PAUL SIGNAC (1863-1935)
PAUL SIGNAC (1863-1935)
PAUL SIGNAC (1863-1935)
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PAUL SIGNAC (1863-1935)
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PAUL SIGNAC (1863-1935)

Calanque des Canoubiers (Pointe de Bamer), Saint-Tropez

Details
PAUL SIGNAC (1863-1935)
Calanque des Canoubiers (Pointe de Bamer), Saint-Tropez
signed and dated ‘P Signac 96’ (lower left); signed again, inscribed and dated ‘P. Signac. Une calanque S Tropez-1896' and inscribed again 'St Tropez’ (on the stretcher)
oil on canvas
25 3/4 x 32 in. (65.3 x 81.3 cm.)
Painted in 1896
Provenance
Hermann Pächter, Berlin (1839-1902), by whom acquired directly from the artist.
Ludwig Wilhelm Gutbier (1873-1951), Dresden and later Munich & Rottach-Egern, until at least 1947.
Kleemann Galleries, New York.
Anonymous sale, Sotheby’s, New York, 16 May 1979, lot 264.
Private collection, United States, by whom acquired at the above sale.
Private collection, Europe.
This work is being sold pursuant to a settlement agreement that ensures good title can pass to the buyer.
Literature
The Artist’s Journal, vol. III, 20 September 1896.
Cahier d'opus: titled 'Coucher de soleil aux Canoubiers' & ‘Une calanque’.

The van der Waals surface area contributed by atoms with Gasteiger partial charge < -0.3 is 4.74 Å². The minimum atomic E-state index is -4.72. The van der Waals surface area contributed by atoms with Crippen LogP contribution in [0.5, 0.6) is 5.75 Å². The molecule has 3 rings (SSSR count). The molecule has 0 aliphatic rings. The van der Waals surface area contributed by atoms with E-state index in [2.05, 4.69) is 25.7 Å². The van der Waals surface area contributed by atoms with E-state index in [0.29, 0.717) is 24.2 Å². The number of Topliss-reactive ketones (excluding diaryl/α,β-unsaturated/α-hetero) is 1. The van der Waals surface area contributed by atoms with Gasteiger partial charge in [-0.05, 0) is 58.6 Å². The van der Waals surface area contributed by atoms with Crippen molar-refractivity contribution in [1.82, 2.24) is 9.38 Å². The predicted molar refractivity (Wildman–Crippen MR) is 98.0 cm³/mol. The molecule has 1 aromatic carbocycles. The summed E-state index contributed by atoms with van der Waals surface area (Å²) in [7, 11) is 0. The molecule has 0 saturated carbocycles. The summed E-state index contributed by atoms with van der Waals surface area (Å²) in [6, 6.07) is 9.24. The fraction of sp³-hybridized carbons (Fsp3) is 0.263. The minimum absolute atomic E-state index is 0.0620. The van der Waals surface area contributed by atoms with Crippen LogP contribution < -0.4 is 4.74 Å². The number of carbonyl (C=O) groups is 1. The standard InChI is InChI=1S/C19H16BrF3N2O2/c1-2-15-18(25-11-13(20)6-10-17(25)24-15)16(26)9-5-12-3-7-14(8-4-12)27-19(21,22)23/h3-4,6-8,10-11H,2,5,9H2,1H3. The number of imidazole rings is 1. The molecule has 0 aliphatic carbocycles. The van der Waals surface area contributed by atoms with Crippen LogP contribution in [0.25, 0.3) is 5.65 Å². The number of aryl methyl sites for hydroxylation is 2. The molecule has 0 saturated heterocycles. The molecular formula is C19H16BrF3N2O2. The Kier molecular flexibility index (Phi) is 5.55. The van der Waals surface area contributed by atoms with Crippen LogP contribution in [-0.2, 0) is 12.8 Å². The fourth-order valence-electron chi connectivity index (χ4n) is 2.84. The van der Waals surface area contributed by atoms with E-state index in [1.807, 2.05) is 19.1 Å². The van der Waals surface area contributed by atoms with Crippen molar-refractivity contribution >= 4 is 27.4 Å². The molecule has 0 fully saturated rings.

Cahier manuscrit: titled ‘Calanque des Canoubiers (Pointe de Bamer)'.
Pré-catalogue: titled ‘Calanque des Canoubiers. Pointe de Bamer' (illustrated p. 256).
F. Cachin, Signac: Catalogue raisonné de l'œuvre peint, Paris, 2000, no. 301, p. 228 (illustrated).
F. Uhlig. ‘Debatten in Deutschland’, in Konditioniertes Sehen. Über Farbpaletten, Fischskelette und falsches Fälschen, Leiden, 2007, p. 41, footnote 64.
C. Hellman, ed., Paul Signac: Journal 1894-1915, Paris, 2021, no. 430, p. 210.
Sale room notice
Please note that this work has been requested for the upcoming exhibition Symphonies of Color: Signac and Neo-Impressionism to be held at the Museum Barberini, Potsdam, from July - October 2026.

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Claudia Schürch
Claudia Schürch Senior Specialist, Head of Evening Sale

Lot Essay